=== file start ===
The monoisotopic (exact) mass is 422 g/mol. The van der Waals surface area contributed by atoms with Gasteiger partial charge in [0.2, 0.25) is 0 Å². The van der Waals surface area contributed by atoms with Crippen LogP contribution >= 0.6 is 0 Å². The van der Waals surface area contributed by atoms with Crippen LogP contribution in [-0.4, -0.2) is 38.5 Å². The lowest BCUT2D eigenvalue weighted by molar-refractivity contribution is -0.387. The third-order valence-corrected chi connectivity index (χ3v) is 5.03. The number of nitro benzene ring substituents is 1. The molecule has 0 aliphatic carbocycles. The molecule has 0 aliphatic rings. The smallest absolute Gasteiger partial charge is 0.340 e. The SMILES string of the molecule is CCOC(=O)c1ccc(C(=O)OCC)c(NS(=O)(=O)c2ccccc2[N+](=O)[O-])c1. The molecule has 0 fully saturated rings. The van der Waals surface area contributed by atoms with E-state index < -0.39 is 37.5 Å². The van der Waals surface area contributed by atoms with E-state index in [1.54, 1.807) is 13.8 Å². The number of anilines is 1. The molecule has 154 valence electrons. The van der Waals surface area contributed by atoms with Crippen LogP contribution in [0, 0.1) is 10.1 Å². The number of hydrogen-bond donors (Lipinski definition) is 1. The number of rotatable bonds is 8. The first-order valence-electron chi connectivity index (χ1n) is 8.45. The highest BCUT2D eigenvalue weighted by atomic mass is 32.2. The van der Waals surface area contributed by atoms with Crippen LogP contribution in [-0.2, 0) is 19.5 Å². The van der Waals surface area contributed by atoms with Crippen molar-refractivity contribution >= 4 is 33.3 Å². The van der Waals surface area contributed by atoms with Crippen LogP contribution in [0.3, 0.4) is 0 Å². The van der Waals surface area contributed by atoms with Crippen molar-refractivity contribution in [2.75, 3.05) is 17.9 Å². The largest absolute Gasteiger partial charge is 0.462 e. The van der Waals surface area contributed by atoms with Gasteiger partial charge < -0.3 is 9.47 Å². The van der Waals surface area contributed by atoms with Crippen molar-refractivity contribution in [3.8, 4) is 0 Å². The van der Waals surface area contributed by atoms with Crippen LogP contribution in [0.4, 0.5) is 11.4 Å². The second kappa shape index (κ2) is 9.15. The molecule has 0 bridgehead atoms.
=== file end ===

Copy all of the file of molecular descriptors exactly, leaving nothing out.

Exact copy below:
The monoisotopic (exact) mass is 422 g/mol. The van der Waals surface area contributed by atoms with Gasteiger partial charge in [0.2, 0.25) is 0 Å². The van der Waals surface area contributed by atoms with Crippen LogP contribution >= 0.6 is 0 Å². The van der Waals surface area contributed by atoms with Crippen LogP contribution in [-0.4, -0.2) is 38.5 Å². The lowest BCUT2D eigenvalue weighted by molar-refractivity contribution is -0.387. The third-order valence-corrected chi connectivity index (χ3v) is 5.03. The number of nitro benzene ring substituents is 1. The molecule has 0 aliphatic carbocycles. The molecule has 0 aliphatic rings. The smallest absolute Gasteiger partial charge is 0.340 e. The SMILES string of the molecule is CCOC(=O)c1ccc(C(=O)OCC)c(NS(=O)(=O)c2ccccc2[N+](=O)[O-])c1. The molecule has 0 fully saturated rings. The van der Waals surface area contributed by atoms with E-state index < -0.39 is 37.5 Å². The van der Waals surface area contributed by atoms with E-state index in [1.54, 1.807) is 13.8 Å². The number of anilines is 1. The molecule has 154 valence electrons. The van der Waals surface area contributed by atoms with Crippen LogP contribution in [0, 0.1) is 10.1 Å². The number of hydrogen-bond donors (Lipinski definition) is 1. The number of rotatable bonds is 8. The first-order valence-electron chi connectivity index (χ1n) is 8.45. The highest BCUT2D eigenvalue weighted by atomic mass is 32.2. The van der Waals surface area contributed by atoms with Crippen LogP contribution in [-0.2, 0) is 19.5 Å². The van der Waals surface area contributed by atoms with Crippen molar-refractivity contribution >= 4 is 33.3 Å². The van der Waals surface area contributed by atoms with Crippen LogP contribution in [0.3, 0.4) is 0 Å². The van der Waals surface area contributed by atoms with Crippen molar-refractivity contribution in [2.75, 3.05) is 17.9 Å². The largest absolute Gasteiger partial charge is 0.462 e. The van der Waals surface area contributed by atoms with Gasteiger partial charge < -0.3 is 9.47 Å². The van der Waals surface area contributed by atoms with Crippen molar-refractivity contribution in [3.8, 4) is 0 Å². The van der Waals surface area contributed by atoms with Crippen LogP contribution in [0.4, 0.5) is 11.4 Å². The second kappa shape index (κ2) is 9.15. The molecule has 0 bridgehead atoms.